BLAME THE MANAGERS:
Here's a choice one from the AFL-CIO Blog, one to remember the next time you read some screed that tries to blame "overpaid workers" for the decline of certain sectors of the economy. This, of course, is in reference to the problems of the US economy, but one of the points made-overpayment of managers- has reference to many other countries as well.
Managers, Not Workers, Overpaid in Manufacturing Jobs:
by James Parks, Feb 17, 2009
Some pundits and lawmakers—Sen. Bob Corker (R-Tenn.) comes to mind—falsely claim that union workers are overpaid and are to blame for the decline of U.S. manufacturing. But a new report, released last week by the Economic Policy Institute (EPI), busts that myth and shows the convenient conventional wisdom to be wrong.
EPI economist Josh Bivens lays out the facts in Squandering the Blue-Collar Advantage, which show that U.S. manufacturing’s blue-collar workforce, far from destroying U.S. competitiveness, is actually one of the key elements making a positive contribution to competitiveness—a contribution being undermined by a variety of other factors. Click here to read the entire report.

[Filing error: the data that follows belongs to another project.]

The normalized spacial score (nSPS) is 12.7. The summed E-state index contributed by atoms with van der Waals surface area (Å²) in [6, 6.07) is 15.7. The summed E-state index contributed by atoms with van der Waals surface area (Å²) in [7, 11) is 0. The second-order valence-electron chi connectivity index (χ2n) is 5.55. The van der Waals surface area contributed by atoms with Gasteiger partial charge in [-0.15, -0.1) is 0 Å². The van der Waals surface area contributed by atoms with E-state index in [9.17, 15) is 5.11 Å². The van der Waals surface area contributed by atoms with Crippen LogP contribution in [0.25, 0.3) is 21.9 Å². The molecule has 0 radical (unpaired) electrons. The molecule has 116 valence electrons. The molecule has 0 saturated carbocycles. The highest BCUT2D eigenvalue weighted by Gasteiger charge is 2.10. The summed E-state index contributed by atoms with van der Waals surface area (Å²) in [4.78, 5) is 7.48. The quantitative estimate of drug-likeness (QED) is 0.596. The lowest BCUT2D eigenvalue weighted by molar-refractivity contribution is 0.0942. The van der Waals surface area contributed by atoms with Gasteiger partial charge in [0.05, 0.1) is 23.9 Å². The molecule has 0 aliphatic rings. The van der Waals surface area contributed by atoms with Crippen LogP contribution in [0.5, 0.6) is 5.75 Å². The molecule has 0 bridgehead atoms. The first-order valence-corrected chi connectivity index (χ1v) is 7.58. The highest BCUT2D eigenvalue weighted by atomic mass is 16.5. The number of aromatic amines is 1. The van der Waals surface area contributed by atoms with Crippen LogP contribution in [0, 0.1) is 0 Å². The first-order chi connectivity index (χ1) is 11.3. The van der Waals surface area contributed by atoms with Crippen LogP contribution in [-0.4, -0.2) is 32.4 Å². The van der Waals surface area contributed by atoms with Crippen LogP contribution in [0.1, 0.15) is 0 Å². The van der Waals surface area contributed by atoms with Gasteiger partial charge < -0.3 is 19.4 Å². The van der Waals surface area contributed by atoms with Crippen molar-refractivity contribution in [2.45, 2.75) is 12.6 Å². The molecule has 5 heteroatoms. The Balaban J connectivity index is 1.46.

If the story of U.S. manufacturing began and ended with its blue-collar
workers, the outcome would be far different from what we’re seeing today. In
hourly pay and productivity, U.S. manufacturing workers give their companies a
significant competitive edge—one that is being drained away by other negative
Bivens identifies three key factors undermining U.S. competitiveness:
*The overvalued U.S. dollar, which artificially drives up the price of U.S.
goods abroad and drives down the cost of foreign-produced goods here. Over the
past 10 years, this imbalance alone has created a 10 percent to 16 percent cost
disadvantage for U.S. goods, compared with the previous decade.
high cost of U.S. health care is another significant factor. Reducing these
costs to the same level as our comparable trading partners could create a 4.6
percent cost advantage.
*U.S. managers—not workers—are overpaid. Bringing
white-collar wages in line with those in comparable countries could result in a
6.4 percent cost advantage for U.S. manufacturers.
If we want to restore the strength of U.S. manufacturing in our economy and in
the world, we have to address the real anti-competitive factors that are
dragging it down. In this effort, the wages and productivity of the unionized
blue-collar workforce are an important asset.